Judge warns of ‘Orwellian state’ in warrantless GPS tracking case
Police in Delaware may soon be unable to use global positioning systems (GPS) to keep tabs on a suspect unless they have a court-signed warrant, thanks to a recent ruling by a superior court judge who cited famed author George Orwell in her decision.
In striking down evidence obtained through warrantless GPS tracking, Delaware Judge Jan R. Jurden wrote that “an Orwellian state is now technologically feasible,” adding that “without adequate judicial preservation of privacy, there is nothing to protect our citizens from being tracked 24/7.”
The ruling goes against a federal appeals court’s decision last summer that allowed warrantless tracking by GPS.
Unless there are special circumstances, “the warrantless placement of a GPS device to track a suspect 24 hours a day constitutes an unlawful search,” Judge Jurden wrote in her ruling (PDF). “In this case, there was insufficient probable cause independent of the GPS tracking to stop Holden’s vehicle where and when it was stopped, and therefore, the evidence seized from Holden’s vehicle must be suppressed.”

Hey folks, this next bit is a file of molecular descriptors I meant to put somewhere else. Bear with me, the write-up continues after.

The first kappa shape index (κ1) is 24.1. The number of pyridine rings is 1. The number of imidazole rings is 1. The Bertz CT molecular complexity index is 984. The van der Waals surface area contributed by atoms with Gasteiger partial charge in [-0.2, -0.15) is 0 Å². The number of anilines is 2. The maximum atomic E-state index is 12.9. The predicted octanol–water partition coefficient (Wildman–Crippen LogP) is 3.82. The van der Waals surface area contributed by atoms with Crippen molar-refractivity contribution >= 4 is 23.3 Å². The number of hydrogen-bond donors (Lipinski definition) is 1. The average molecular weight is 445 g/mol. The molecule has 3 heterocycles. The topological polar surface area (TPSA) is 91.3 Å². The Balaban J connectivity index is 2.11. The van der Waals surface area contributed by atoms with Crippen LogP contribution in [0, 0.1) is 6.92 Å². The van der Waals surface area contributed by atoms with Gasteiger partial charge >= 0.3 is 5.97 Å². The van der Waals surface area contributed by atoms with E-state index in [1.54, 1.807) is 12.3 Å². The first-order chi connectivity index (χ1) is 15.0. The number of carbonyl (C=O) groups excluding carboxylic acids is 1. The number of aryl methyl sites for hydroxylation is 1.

Jurden argued that the same legal principle that allows officers to tail a suspect in traffic, without a warrant, doesn’t apply to GPS because the devices reveal far more about a person under surveillance than physical surveillance could — and more than police need.
“Prolonged GPS surveillance provides more information than one reasonably expects to ‘expose to the public,’” she wrote. “The whole of one’s movement over a prolonged period of time tells a vastly different story than movement over a day as may be completed by manned surveillance.”
She added, “It takes little to imagine what constant and prolonged surveillance could expose about someone’s life even if they are not participating in any criminal activity.”